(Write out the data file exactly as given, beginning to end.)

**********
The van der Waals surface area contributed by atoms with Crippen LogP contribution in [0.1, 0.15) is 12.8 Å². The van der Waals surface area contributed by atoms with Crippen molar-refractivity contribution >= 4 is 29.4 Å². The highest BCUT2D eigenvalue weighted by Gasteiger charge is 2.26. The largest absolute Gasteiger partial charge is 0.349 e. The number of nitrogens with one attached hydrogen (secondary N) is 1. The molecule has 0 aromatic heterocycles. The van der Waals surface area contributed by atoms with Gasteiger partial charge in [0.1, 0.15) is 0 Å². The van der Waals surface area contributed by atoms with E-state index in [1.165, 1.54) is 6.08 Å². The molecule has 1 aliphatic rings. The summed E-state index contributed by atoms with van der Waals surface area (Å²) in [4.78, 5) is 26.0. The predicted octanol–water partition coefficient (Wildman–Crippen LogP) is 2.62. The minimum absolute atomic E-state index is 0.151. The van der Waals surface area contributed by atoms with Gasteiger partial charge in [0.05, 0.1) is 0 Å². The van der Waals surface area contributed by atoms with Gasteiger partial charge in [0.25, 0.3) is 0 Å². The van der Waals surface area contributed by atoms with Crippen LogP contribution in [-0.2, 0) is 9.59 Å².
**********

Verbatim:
The van der Waals surface area contributed by atoms with Crippen LogP contribution in [0.1, 0.15) is 12.8 Å². The van der Waals surface area contributed by atoms with Crippen molar-refractivity contribution >= 4 is 29.4 Å². The highest BCUT2D eigenvalue weighted by Gasteiger charge is 2.26. The largest absolute Gasteiger partial charge is 0.349 e. The number of nitrogens with one attached hydrogen (secondary N) is 1. The molecule has 0 aromatic heterocycles. The van der Waals surface area contributed by atoms with Gasteiger partial charge in [0.1, 0.15) is 0 Å². The van der Waals surface area contributed by atoms with E-state index in [1.165, 1.54) is 6.08 Å². The molecule has 1 aliphatic rings. The summed E-state index contributed by atoms with van der Waals surface area (Å²) in [4.78, 5) is 26.0. The predicted octanol–water partition coefficient (Wildman–Crippen LogP) is 2.62. The minimum absolute atomic E-state index is 0.151. The van der Waals surface area contributed by atoms with Gasteiger partial charge in [0.05, 0.1) is 0 Å². The van der Waals surface area contributed by atoms with Gasteiger partial charge in [0.25, 0.3) is 0 Å². The van der Waals surface area contributed by atoms with Crippen LogP contribution in [-0.2, 0) is 9.59 Å².